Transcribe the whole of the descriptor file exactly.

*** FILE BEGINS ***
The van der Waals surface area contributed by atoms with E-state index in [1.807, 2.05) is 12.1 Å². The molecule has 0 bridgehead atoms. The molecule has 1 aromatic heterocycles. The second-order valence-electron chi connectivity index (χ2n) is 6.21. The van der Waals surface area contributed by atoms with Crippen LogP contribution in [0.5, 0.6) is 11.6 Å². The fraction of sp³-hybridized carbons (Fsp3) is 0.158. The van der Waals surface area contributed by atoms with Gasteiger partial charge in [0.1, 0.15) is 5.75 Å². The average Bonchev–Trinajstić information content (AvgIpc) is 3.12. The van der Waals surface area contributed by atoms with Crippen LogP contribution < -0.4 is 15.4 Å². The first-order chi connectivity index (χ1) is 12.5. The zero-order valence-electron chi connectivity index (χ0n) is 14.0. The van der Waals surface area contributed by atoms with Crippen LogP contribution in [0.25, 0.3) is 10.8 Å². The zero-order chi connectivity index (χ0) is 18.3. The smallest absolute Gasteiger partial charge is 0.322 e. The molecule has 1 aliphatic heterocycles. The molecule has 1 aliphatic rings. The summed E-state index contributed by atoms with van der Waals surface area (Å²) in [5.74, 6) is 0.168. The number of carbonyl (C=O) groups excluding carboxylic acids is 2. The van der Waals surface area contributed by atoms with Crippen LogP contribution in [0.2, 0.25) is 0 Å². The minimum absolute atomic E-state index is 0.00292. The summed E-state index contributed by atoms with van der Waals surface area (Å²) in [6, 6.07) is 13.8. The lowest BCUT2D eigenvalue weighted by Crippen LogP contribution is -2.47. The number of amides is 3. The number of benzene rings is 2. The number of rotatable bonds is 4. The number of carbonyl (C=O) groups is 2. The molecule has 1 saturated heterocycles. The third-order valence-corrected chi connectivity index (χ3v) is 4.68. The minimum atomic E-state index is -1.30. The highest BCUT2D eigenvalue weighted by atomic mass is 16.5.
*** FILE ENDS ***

The van der Waals surface area contributed by atoms with E-state index in [1.807, 2.05) is 12.1 Å². The molecule has 0 bridgehead atoms. The molecule has 1 aromatic heterocycles. The second-order valence-electron chi connectivity index (χ2n) is 6.21. The van der Waals surface area contributed by atoms with Crippen LogP contribution in [0.5, 0.6) is 11.6 Å². The fraction of sp³-hybridized carbons (Fsp3) is 0.158. The van der Waals surface area contributed by atoms with Gasteiger partial charge in [0.1, 0.15) is 5.75 Å². The average Bonchev–Trinajstić information content (AvgIpc) is 3.12. The van der Waals surface area contributed by atoms with Crippen LogP contribution < -0.4 is 15.4 Å². The first-order chi connectivity index (χ1) is 12.5. The zero-order valence-electron chi connectivity index (χ0n) is 14.0. The van der Waals surface area contributed by atoms with Crippen LogP contribution in [0.25, 0.3) is 10.8 Å². The zero-order chi connectivity index (χ0) is 18.3. The smallest absolute Gasteiger partial charge is 0.322 e. The molecule has 1 aliphatic heterocycles. The molecule has 1 aliphatic rings. The summed E-state index contributed by atoms with van der Waals surface area (Å²) in [5.74, 6) is 0.168. The number of carbonyl (C=O) groups excluding carboxylic acids is 2. The van der Waals surface area contributed by atoms with Crippen LogP contribution in [0.2, 0.25) is 0 Å². The minimum absolute atomic E-state index is 0.00292. The summed E-state index contributed by atoms with van der Waals surface area (Å²) in [6, 6.07) is 13.8. The lowest BCUT2D eigenvalue weighted by Crippen LogP contribution is -2.47. The number of amides is 3. The number of benzene rings is 2. The number of rotatable bonds is 4. The number of carbonyl (C=O) groups is 2. The molecule has 1 saturated heterocycles. The third-order valence-corrected chi connectivity index (χ3v) is 4.68. The minimum atomic E-state index is -1.30. The highest BCUT2D eigenvalue weighted by atomic mass is 16.5.